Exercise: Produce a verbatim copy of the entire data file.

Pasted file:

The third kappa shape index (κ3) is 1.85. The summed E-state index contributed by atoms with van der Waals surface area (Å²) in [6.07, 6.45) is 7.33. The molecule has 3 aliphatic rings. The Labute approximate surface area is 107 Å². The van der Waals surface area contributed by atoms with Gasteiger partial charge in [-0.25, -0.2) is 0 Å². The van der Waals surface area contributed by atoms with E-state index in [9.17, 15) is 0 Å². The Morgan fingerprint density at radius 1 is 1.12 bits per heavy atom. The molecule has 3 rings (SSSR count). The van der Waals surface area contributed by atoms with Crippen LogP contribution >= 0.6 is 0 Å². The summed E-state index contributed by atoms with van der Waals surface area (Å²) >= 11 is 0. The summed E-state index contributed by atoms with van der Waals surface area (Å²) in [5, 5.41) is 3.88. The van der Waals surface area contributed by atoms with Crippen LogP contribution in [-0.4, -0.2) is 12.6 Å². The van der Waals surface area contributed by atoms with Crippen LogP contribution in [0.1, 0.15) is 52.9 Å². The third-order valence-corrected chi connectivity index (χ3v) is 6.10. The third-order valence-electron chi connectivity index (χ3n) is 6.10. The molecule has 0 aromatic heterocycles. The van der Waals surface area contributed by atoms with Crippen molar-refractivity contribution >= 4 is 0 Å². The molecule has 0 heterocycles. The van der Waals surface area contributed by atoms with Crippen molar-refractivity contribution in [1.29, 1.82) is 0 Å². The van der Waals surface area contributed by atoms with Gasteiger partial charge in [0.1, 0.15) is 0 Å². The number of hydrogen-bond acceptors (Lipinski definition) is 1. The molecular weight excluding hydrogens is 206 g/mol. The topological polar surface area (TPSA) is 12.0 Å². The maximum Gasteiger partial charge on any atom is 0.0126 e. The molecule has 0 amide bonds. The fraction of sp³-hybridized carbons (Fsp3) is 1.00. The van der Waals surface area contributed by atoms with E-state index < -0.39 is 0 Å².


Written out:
The third kappa shape index (κ3) is 1.85. The summed E-state index contributed by atoms with van der Waals surface area (Å²) in [6.07, 6.45) is 7.33. The molecule has 3 aliphatic rings. The Labute approximate surface area is 107 Å². The van der Waals surface area contributed by atoms with Gasteiger partial charge in [-0.25, -0.2) is 0 Å². The van der Waals surface area contributed by atoms with E-state index in [9.17, 15) is 0 Å². The Morgan fingerprint density at radius 1 is 1.12 bits per heavy atom. The molecule has 3 rings (SSSR count). The van der Waals surface area contributed by atoms with Crippen LogP contribution >= 0.6 is 0 Å². The summed E-state index contributed by atoms with van der Waals surface area (Å²) >= 11 is 0. The summed E-state index contributed by atoms with van der Waals surface area (Å²) in [5, 5.41) is 3.88. The van der Waals surface area contributed by atoms with Crippen LogP contribution in [-0.4, -0.2) is 12.6 Å². The van der Waals surface area contributed by atoms with Crippen LogP contribution in [0.1, 0.15) is 52.9 Å². The third-order valence-corrected chi connectivity index (χ3v) is 6.10. The third-order valence-electron chi connectivity index (χ3n) is 6.10. The molecule has 0 aromatic heterocycles. The van der Waals surface area contributed by atoms with Crippen molar-refractivity contribution >= 4 is 0 Å². The molecule has 0 heterocycles. The van der Waals surface area contributed by atoms with Crippen molar-refractivity contribution in [1.29, 1.82) is 0 Å². The van der Waals surface area contributed by atoms with Gasteiger partial charge in [0.1, 0.15) is 0 Å². The number of hydrogen-bond acceptors (Lipinski definition) is 1. The molecular weight excluding hydrogens is 206 g/mol. The topological polar surface area (TPSA) is 12.0 Å². The maximum Gasteiger partial charge on any atom is 0.0126 e. The molecule has 0 amide bonds. The fraction of sp³-hybridized carbons (Fsp3) is 1.00. The van der Waals surface area contributed by atoms with E-state index < -0.39 is 0 Å².